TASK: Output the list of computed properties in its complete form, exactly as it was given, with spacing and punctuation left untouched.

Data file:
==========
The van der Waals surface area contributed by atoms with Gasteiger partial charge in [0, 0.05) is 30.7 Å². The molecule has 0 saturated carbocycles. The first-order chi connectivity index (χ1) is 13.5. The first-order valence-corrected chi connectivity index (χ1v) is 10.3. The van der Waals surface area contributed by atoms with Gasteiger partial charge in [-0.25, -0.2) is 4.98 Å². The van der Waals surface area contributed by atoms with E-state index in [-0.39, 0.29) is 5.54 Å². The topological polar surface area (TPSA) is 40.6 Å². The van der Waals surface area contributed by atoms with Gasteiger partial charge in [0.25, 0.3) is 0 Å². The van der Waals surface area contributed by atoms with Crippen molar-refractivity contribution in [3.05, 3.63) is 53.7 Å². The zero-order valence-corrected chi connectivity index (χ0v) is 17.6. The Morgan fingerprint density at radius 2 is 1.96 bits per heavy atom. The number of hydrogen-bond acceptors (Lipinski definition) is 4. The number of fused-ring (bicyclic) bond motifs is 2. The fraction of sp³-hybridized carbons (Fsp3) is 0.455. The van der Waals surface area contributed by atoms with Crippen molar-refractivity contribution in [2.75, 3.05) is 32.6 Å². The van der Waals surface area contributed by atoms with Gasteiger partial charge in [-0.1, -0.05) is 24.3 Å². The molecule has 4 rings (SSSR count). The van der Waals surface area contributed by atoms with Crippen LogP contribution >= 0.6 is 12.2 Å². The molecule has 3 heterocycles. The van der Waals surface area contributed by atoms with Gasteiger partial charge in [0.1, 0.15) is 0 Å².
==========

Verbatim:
The van der Waals surface area contributed by atoms with Gasteiger partial charge in [0, 0.05) is 30.7 Å². The molecule has 0 saturated carbocycles. The first-order chi connectivity index (χ1) is 13.5. The first-order valence-corrected chi connectivity index (χ1v) is 10.3. The van der Waals surface area contributed by atoms with Gasteiger partial charge in [-0.25, -0.2) is 4.98 Å². The van der Waals surface area contributed by atoms with E-state index in [-0.39, 0.29) is 5.54 Å². The topological polar surface area (TPSA) is 40.6 Å². The van der Waals surface area contributed by atoms with Gasteiger partial charge in [0.25, 0.3) is 0 Å². The van der Waals surface area contributed by atoms with Crippen molar-refractivity contribution in [3.05, 3.63) is 53.7 Å². The zero-order valence-corrected chi connectivity index (χ0v) is 17.6. The Morgan fingerprint density at radius 2 is 1.96 bits per heavy atom. The number of hydrogen-bond acceptors (Lipinski definition) is 4. The number of fused-ring (bicyclic) bond motifs is 2. The fraction of sp³-hybridized carbons (Fsp3) is 0.455. The van der Waals surface area contributed by atoms with Crippen molar-refractivity contribution in [2.75, 3.05) is 32.6 Å². The van der Waals surface area contributed by atoms with Gasteiger partial charge in [-0.1, -0.05) is 24.3 Å². The molecule has 4 rings (SSSR count). The van der Waals surface area contributed by atoms with Crippen LogP contribution >= 0.6 is 12.2 Å². The molecule has 3 heterocycles. The van der Waals surface area contributed by atoms with Gasteiger partial charge in [0.1, 0.15) is 0 Å².